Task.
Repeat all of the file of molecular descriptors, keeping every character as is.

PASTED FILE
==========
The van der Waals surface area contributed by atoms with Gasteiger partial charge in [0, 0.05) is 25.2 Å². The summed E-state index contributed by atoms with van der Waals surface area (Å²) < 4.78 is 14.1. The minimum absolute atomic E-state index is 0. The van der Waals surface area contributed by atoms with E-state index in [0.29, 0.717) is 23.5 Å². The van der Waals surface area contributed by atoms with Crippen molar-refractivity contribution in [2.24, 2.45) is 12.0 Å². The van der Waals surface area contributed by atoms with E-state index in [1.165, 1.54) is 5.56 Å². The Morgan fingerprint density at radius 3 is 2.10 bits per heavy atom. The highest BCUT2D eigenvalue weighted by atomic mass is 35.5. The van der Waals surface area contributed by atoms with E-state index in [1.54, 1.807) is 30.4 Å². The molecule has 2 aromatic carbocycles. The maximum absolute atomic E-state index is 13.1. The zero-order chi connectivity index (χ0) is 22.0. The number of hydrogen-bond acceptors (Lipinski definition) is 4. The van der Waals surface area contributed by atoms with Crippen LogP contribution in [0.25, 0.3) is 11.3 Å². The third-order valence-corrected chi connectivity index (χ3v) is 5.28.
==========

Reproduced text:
The van der Waals surface area contributed by atoms with Gasteiger partial charge in [0, 0.05) is 25.2 Å². The summed E-state index contributed by atoms with van der Waals surface area (Å²) < 4.78 is 14.1. The minimum absolute atomic E-state index is 0. The van der Waals surface area contributed by atoms with E-state index in [0.29, 0.717) is 23.5 Å². The van der Waals surface area contributed by atoms with Crippen molar-refractivity contribution in [2.24, 2.45) is 12.0 Å². The van der Waals surface area contributed by atoms with E-state index in [1.165, 1.54) is 5.56 Å². The Morgan fingerprint density at radius 3 is 2.10 bits per heavy atom. The highest BCUT2D eigenvalue weighted by atomic mass is 35.5. The van der Waals surface area contributed by atoms with E-state index in [1.54, 1.807) is 30.4 Å². The molecule has 2 aromatic carbocycles. The maximum absolute atomic E-state index is 13.1. The zero-order chi connectivity index (χ0) is 22.0. The number of hydrogen-bond acceptors (Lipinski definition) is 4. The van der Waals surface area contributed by atoms with Crippen LogP contribution in [0.25, 0.3) is 11.3 Å². The third-order valence-corrected chi connectivity index (χ3v) is 5.28.